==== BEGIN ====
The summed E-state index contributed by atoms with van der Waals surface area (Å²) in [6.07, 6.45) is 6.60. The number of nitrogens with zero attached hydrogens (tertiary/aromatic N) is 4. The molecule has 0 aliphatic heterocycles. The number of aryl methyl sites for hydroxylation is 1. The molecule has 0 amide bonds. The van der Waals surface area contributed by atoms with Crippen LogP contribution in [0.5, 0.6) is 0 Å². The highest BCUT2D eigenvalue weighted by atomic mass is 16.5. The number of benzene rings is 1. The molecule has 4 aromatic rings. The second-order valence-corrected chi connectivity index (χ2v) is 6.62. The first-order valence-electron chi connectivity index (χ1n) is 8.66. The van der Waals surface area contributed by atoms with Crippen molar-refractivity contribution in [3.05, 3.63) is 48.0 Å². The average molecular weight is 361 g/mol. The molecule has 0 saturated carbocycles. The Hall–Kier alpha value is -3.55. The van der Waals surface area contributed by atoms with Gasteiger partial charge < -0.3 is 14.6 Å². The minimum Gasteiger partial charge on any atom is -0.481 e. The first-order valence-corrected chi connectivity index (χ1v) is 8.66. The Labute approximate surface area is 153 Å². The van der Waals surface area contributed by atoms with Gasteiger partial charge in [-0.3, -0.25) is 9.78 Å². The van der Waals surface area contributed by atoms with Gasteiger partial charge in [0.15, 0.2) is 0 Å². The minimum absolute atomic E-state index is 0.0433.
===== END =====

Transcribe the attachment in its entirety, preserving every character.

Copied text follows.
The summed E-state index contributed by atoms with van der Waals surface area (Å²) in [6.07, 6.45) is 6.60. The number of nitrogens with zero attached hydrogens (tertiary/aromatic N) is 4. The molecule has 0 aliphatic heterocycles. The number of aryl methyl sites for hydroxylation is 1. The molecule has 0 amide bonds. The van der Waals surface area contributed by atoms with Crippen LogP contribution in [0.5, 0.6) is 0 Å². The highest BCUT2D eigenvalue weighted by atomic mass is 16.5. The number of benzene rings is 1. The molecule has 4 aromatic rings. The second-order valence-corrected chi connectivity index (χ2v) is 6.62. The first-order valence-electron chi connectivity index (χ1n) is 8.66. The van der Waals surface area contributed by atoms with Crippen molar-refractivity contribution in [3.05, 3.63) is 48.0 Å². The average molecular weight is 361 g/mol. The molecule has 0 saturated carbocycles. The Hall–Kier alpha value is -3.55. The van der Waals surface area contributed by atoms with Gasteiger partial charge < -0.3 is 14.6 Å². The minimum Gasteiger partial charge on any atom is -0.481 e. The first-order valence-corrected chi connectivity index (χ1v) is 8.66. The Labute approximate surface area is 153 Å². The van der Waals surface area contributed by atoms with Gasteiger partial charge in [-0.3, -0.25) is 9.78 Å². The van der Waals surface area contributed by atoms with Gasteiger partial charge in [0.15, 0.2) is 0 Å². The minimum absolute atomic E-state index is 0.0433.